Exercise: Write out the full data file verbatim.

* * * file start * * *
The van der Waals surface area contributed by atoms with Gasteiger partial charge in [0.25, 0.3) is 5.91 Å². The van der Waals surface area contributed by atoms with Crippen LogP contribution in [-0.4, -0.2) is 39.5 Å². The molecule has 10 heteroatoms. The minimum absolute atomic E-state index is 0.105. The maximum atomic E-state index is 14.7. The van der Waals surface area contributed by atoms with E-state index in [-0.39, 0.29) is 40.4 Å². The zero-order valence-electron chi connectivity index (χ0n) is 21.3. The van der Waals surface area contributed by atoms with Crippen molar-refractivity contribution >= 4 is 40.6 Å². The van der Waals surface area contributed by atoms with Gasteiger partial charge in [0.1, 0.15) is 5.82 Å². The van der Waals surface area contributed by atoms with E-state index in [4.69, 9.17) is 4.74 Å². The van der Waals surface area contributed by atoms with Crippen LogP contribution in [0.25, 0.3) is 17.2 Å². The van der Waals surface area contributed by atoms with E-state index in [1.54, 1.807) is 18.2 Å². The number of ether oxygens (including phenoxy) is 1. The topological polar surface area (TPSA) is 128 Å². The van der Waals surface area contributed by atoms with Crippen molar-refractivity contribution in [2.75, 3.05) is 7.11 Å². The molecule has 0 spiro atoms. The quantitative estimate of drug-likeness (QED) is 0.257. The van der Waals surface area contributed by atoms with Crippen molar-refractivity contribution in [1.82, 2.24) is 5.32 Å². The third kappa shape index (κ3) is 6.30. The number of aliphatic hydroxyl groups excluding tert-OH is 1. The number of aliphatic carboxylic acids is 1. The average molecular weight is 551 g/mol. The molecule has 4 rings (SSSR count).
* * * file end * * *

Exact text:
The van der Waals surface area contributed by atoms with Gasteiger partial charge in [0.25, 0.3) is 5.91 Å². The van der Waals surface area contributed by atoms with Crippen LogP contribution in [-0.4, -0.2) is 39.5 Å². The molecule has 10 heteroatoms. The minimum absolute atomic E-state index is 0.105. The maximum atomic E-state index is 14.7. The van der Waals surface area contributed by atoms with E-state index in [-0.39, 0.29) is 40.4 Å². The zero-order valence-electron chi connectivity index (χ0n) is 21.3. The van der Waals surface area contributed by atoms with Crippen molar-refractivity contribution >= 4 is 40.6 Å². The van der Waals surface area contributed by atoms with Gasteiger partial charge in [0.1, 0.15) is 5.82 Å². The van der Waals surface area contributed by atoms with E-state index in [4.69, 9.17) is 4.74 Å². The van der Waals surface area contributed by atoms with Crippen LogP contribution in [0.25, 0.3) is 17.2 Å². The van der Waals surface area contributed by atoms with E-state index in [1.54, 1.807) is 18.2 Å². The number of ether oxygens (including phenoxy) is 1. The topological polar surface area (TPSA) is 128 Å². The van der Waals surface area contributed by atoms with Crippen molar-refractivity contribution in [2.75, 3.05) is 7.11 Å². The molecule has 0 spiro atoms. The quantitative estimate of drug-likeness (QED) is 0.257. The van der Waals surface area contributed by atoms with Crippen molar-refractivity contribution in [1.82, 2.24) is 5.32 Å². The third kappa shape index (κ3) is 6.30. The number of aliphatic hydroxyl groups excluding tert-OH is 1. The number of aliphatic carboxylic acids is 1. The average molecular weight is 551 g/mol. The molecule has 4 rings (SSSR count).